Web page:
Strong Wills, Strong Parents – The Wrap-up

dreamstime_xs_48052383The Bottom Line

            I’ve taken the last eight months to discuss several of the issues in raising strong-willed children, spanning the entire makeup of the strong-willed child and their interaction with their parents. In doing so, I’ve passed along methods used by Dr. Dobson, other experts, and myself and my wife in raising strong-will children.

            Strong willed children are a gift from the Lord and often become excellent leaders and workers in both the Lord’s kingdom and in the world around us. Helping them to maximize the application of their gifts means practicing techniques in leading them as you raise them in a loving manner that will help them stand on their own at the right time.

Techniques for Optimal Results (General).

Parents have the God-given responsibility and authority to mold and shape their children to set them up for success as healthy, God-honoring, independent children.

Some tips I’ve provided include: set Biblical guidelines, consequences for unacceptable behavior, and a plan for educating and training your children as they grow. In addition, parents must provide a united and consistent discipline plan for their children and then practice patience and forgiveness where necessary to make the plan work.

Remember Hebrews 12:11. “All discipline for the moment seems not to be joyful, but sorrowful; yet to those who have been trained by it, afterwards it yields the peaceful fruit of righteousness.”

Techniques for Optimal Results (Specific).

I provided many specific techniques to use for your children and cannot list them all here, but will cover a few that are critical. Most of all, if you haven’t thought through your parenting plan, start now. Implement it as soon as possible.

Build a consequences list in writing and post it in a visible spot, like the refrigerator. Enforce discipline in an age-appropriate way (time, understanding, and level of discipline). Find the right tools to document the hard-to-track parts of raising a child, like Dr. Dobson’s attitude chart, which provides a visual for the child to see their behavior.

Do not let your child confuse other’s rules with your own. Stay strong and steady. If you need to re-evaluate your rules, go to sources you trust.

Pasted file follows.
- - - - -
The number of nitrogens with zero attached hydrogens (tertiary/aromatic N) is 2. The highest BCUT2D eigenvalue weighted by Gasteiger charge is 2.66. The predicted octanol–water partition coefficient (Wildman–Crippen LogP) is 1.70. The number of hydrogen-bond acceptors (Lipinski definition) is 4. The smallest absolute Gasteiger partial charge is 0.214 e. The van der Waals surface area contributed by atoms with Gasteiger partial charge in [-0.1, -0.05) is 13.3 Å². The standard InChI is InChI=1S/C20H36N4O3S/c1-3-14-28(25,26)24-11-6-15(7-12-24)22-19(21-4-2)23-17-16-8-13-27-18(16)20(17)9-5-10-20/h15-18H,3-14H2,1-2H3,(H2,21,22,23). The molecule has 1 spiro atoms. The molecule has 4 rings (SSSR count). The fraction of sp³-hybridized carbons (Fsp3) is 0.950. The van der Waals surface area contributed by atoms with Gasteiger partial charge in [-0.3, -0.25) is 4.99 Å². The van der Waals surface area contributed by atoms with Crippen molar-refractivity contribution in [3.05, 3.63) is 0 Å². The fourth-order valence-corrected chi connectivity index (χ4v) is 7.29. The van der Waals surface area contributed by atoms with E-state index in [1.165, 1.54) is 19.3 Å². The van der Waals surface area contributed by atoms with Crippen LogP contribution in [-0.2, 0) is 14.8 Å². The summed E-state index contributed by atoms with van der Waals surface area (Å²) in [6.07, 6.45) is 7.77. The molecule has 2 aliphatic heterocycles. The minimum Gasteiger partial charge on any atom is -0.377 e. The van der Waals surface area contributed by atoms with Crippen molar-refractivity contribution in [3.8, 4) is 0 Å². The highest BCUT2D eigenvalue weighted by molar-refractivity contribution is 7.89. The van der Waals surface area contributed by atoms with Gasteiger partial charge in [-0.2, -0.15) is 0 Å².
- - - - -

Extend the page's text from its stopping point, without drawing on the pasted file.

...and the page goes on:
Help your child plan their future and give them a clear understanding, with dates or gates, as to when you expect them to be able to stand on their own without your help. Teach them to work early and prepare them for the time they will leave home.

Read with your child and encourage them to continue to help them formulate their moral and ethical understanding of God’s plan and the world around them.

Finally, recognize the informational battle for your child’s mind by the media. While they are young, protect them by being involved and monitoring their activity, releasing control when you feel they are ready to assume a responsible role. Check out Media Talk 101.

The Result

When your children reach the appointed age or event, they will hug you, shake your hand, and thank you for taking the time to be bold and strong with them as a child in your home. Our children know that our rules provided a great framework for their successes in life, including getting and keeping jobs, gaining the education they needed, and choosing and marrying strong Christian women with whom they’ve started families of their own.

There is no guarantee that your child will automatically turn into the great Christian and independent adult that you desire. However, you will have done your part and planted the seeds for future success in their lives.

Next Month

Thanks for following this serious and important series on raising strong-willed children. The articles will be kept on the ZookBooks website for your future reference. Continue to enjoy the articles, both fun and serious, that we publish in the future!

Blessings in Christ,

Aaron

Didn’t catch the rest of the Strong Wills, Strong Parents series? Find the articles here:

Intro

Mental Control

Emotional Control

Verbal Control

Physical Control

Spiritual Control

Informational Control

Relational Control

 

 

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